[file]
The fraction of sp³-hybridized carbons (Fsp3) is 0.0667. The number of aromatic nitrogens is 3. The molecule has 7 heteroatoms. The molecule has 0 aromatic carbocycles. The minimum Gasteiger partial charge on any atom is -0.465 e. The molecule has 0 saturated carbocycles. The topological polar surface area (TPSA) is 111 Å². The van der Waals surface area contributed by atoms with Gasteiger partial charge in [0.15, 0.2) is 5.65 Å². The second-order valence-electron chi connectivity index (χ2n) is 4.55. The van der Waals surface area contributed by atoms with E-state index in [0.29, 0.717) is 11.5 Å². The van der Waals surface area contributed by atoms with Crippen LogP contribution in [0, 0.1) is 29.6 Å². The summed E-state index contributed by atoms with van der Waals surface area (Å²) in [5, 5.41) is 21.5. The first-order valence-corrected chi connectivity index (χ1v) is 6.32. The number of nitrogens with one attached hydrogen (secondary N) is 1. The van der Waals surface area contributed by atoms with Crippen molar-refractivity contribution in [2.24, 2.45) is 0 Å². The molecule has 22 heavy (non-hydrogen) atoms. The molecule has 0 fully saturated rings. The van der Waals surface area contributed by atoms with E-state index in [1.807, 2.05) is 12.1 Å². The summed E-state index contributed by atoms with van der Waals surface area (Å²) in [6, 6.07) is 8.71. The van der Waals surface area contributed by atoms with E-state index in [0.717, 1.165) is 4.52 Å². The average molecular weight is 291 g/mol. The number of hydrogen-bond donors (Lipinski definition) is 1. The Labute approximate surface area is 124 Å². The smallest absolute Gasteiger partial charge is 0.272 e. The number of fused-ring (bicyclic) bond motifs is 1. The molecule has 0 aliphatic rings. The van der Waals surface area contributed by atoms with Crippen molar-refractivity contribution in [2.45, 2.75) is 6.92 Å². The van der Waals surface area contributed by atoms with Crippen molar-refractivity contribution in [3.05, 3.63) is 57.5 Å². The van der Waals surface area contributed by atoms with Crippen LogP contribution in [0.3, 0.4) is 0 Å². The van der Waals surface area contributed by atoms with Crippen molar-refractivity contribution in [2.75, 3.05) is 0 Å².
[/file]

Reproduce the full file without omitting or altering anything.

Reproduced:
The fraction of sp³-hybridized carbons (Fsp3) is 0.0667. The number of aromatic nitrogens is 3. The molecule has 7 heteroatoms. The molecule has 0 aromatic carbocycles. The minimum Gasteiger partial charge on any atom is -0.465 e. The molecule has 0 saturated carbocycles. The topological polar surface area (TPSA) is 111 Å². The van der Waals surface area contributed by atoms with Gasteiger partial charge in [0.15, 0.2) is 5.65 Å². The second-order valence-electron chi connectivity index (χ2n) is 4.55. The van der Waals surface area contributed by atoms with E-state index in [0.29, 0.717) is 11.5 Å². The van der Waals surface area contributed by atoms with Crippen LogP contribution in [0, 0.1) is 29.6 Å². The summed E-state index contributed by atoms with van der Waals surface area (Å²) in [5, 5.41) is 21.5. The first-order valence-corrected chi connectivity index (χ1v) is 6.32. The number of nitrogens with one attached hydrogen (secondary N) is 1. The van der Waals surface area contributed by atoms with Crippen molar-refractivity contribution in [2.24, 2.45) is 0 Å². The molecule has 22 heavy (non-hydrogen) atoms. The molecule has 0 fully saturated rings. The van der Waals surface area contributed by atoms with E-state index in [1.807, 2.05) is 12.1 Å². The summed E-state index contributed by atoms with van der Waals surface area (Å²) in [6, 6.07) is 8.71. The van der Waals surface area contributed by atoms with E-state index in [0.717, 1.165) is 4.52 Å². The average molecular weight is 291 g/mol. The number of hydrogen-bond donors (Lipinski definition) is 1. The Labute approximate surface area is 124 Å². The smallest absolute Gasteiger partial charge is 0.272 e. The number of fused-ring (bicyclic) bond motifs is 1. The molecule has 0 aliphatic rings. The van der Waals surface area contributed by atoms with Crippen molar-refractivity contribution in [2.45, 2.75) is 6.92 Å². The van der Waals surface area contributed by atoms with Crippen molar-refractivity contribution in [3.05, 3.63) is 57.5 Å². The van der Waals surface area contributed by atoms with Crippen LogP contribution in [0.3, 0.4) is 0 Å². The van der Waals surface area contributed by atoms with Crippen molar-refractivity contribution in [2.75, 3.05) is 0 Å².